"Putin's hand could be forced (and conflict could come to the region inadvertently) depending on how the new authorities in Kiev respond to recent moves by the local population. One can easily imagine a harsh Russian response if Kiev takes rash steps to reassert its authority in Crimea either by sending in troops or by allowing revolutionary paramilitaries to launch a 'people's march' on Crimea," they write.

3. Russia Uses Force in Crimea

As Russia begins holding military exercises not far from Crimea's border, the global community is watching to see whether Russia will intervene in an internal Ukrainian conflict.

"The worst that could happen is trouble intensifying in Crimea, which seems to be the hottest spot right now," said Rumer. "It could involve Russian military personnel and it could draw Ukrainian security or military units... And then we're looking at a real conflict there."

But experts from both the CSIS and Carnegie Endowment don't see Putin becoming prematurely involved.

"It would be a surprise if Russia moved to annex the region outright. Although Putin has maintained his silence on the situation in Ukraine since this past weekend, events on the ground are challenging Ukraine's territorial integrity and raising the possibility that Russian troops will become directly involved in pulling the country apart," said Weiss.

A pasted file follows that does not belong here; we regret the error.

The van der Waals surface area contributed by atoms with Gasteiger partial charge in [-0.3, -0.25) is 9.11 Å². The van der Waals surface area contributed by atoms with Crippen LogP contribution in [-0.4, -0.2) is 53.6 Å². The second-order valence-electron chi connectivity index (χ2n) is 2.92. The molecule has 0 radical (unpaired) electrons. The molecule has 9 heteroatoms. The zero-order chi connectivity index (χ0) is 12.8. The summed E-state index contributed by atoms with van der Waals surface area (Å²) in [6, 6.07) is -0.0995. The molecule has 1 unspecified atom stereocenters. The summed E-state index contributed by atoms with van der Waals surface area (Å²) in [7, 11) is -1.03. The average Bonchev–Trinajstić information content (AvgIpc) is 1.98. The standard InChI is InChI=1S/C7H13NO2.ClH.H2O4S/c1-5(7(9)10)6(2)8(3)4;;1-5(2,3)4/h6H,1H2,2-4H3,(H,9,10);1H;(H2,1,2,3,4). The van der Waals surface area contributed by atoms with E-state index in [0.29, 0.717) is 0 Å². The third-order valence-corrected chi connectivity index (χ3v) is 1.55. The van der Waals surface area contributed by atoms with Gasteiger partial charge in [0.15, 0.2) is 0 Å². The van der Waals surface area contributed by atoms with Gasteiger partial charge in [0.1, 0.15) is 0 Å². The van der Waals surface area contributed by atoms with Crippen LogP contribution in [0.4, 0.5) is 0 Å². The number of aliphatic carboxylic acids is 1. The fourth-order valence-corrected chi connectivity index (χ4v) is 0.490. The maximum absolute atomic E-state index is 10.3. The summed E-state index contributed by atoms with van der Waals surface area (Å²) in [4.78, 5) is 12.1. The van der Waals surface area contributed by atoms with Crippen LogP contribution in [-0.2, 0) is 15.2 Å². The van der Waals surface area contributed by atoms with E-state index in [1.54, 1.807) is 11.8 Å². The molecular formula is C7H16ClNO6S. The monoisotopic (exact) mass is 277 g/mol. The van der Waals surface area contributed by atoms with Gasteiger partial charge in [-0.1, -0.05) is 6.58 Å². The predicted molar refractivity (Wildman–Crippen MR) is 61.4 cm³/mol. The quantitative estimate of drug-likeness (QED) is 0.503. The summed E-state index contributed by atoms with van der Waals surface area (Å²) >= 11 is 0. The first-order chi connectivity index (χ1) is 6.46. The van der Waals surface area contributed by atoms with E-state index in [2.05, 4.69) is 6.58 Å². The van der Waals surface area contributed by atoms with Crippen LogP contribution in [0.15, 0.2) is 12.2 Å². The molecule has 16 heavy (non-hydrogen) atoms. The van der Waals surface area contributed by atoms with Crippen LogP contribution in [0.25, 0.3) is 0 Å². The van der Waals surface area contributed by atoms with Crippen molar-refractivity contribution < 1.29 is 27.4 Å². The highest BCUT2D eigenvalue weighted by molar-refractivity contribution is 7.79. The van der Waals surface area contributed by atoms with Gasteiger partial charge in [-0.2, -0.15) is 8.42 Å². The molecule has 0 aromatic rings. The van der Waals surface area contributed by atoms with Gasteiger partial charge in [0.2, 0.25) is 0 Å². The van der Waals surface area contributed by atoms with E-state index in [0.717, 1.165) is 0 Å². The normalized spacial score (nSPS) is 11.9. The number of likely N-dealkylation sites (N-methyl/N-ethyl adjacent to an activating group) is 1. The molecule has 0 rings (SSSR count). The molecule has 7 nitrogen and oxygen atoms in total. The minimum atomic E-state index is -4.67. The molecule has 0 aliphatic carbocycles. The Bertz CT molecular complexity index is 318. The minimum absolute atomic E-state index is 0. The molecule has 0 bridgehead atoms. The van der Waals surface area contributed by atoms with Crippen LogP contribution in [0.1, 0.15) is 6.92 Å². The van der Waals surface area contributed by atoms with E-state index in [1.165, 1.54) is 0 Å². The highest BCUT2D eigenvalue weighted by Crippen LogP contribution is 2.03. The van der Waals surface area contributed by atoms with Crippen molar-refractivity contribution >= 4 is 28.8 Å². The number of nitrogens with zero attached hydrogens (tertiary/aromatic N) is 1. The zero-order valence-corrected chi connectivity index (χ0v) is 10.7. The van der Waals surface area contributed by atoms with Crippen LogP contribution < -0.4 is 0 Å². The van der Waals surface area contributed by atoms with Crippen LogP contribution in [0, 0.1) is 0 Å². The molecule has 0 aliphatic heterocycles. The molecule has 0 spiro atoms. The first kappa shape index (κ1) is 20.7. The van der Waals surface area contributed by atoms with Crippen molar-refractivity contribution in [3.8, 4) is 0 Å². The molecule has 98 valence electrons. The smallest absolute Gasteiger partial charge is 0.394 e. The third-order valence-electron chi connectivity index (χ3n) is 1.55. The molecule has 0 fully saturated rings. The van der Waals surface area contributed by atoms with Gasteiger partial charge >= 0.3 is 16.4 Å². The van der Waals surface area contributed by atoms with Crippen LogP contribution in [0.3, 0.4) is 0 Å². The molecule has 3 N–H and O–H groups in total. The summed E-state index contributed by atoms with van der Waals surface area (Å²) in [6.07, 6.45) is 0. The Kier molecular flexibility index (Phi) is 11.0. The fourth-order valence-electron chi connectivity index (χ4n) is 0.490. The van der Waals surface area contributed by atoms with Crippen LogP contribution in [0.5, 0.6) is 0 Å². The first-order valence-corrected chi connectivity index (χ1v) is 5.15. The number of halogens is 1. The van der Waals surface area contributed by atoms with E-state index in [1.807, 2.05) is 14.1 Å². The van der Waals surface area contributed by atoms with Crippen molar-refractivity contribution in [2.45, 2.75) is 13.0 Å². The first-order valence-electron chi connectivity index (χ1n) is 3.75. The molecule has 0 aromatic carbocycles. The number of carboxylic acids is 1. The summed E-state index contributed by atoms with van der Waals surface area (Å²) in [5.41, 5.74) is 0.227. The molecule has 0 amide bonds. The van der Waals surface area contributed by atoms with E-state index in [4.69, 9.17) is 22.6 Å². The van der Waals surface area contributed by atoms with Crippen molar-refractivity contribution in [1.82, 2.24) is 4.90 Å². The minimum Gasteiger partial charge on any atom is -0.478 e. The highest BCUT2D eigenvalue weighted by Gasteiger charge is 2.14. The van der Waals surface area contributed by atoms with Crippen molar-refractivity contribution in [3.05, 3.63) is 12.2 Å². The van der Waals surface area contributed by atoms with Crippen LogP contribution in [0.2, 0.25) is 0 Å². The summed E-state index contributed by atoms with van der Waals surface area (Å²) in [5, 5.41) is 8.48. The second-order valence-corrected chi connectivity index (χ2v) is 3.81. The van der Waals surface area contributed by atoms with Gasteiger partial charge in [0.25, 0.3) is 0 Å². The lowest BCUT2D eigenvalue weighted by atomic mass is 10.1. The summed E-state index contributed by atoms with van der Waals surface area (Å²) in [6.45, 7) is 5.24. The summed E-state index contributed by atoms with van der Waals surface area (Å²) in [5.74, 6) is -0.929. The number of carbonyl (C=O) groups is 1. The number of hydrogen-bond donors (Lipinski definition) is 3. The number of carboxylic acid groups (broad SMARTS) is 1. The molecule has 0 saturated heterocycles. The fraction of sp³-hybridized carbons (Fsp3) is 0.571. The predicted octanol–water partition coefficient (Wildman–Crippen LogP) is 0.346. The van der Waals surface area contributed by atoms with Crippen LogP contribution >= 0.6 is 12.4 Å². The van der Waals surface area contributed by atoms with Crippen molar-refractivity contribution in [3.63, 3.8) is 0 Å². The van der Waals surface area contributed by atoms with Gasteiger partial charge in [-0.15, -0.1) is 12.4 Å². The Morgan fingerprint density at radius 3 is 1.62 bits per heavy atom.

"The muscle flexing by the Russians is a very crude, brutal signal from the Russians, and unfortunately I think it's going to work to their disadvantage because it can lead to Ukrainian public opinion to be more anti-Russian because of these kinds of shenanigans," Kuchins said, noting that Russian intelligence services are most likely already helping the Crimean militants.

4. The U.S.Could Be Forced to Help Ukraine

Tensions are running high between Russia and the United States, and since Ukraine's border states are allies of the U.S. (including Romania, Hungary, Poland, and Slovenia), the U.S. could be forced to help if a conflict erupts in Ukraine.

"We have alliance obligations to countries immediately bordering Ukraine," Rumer said. "This does not mean we would get involved directly... but there could be refugees or humanitarian emergencies in which we would be called to assist our allies."

Weiss points out that Western calls for Russia to remain uninvolved in the Crimean conflict could fall on deaf ears due to Russia's perception that the West stoked protests in Kiev.

5. Crimea Remains a Part of Ukraine and Russia Respects Its Autonomy

In this scenario, the Carnegie Endowment for International Peace said today it is encouraging Putin to show a statement of support for Ukrainian territory and opposing any moves by Crimea to secede, as well as a recognition by Russia of the new provisional government in Ukraine after the elections in May.

"What I hope will happen is that with the help perhaps of a mediator, to deflect and cool down passions in Crimea and get the government in Kiev and authorities in Crimea to accept a cooling off period, a mediation process, to seek reassurance that they will not seek independence," Rumer said.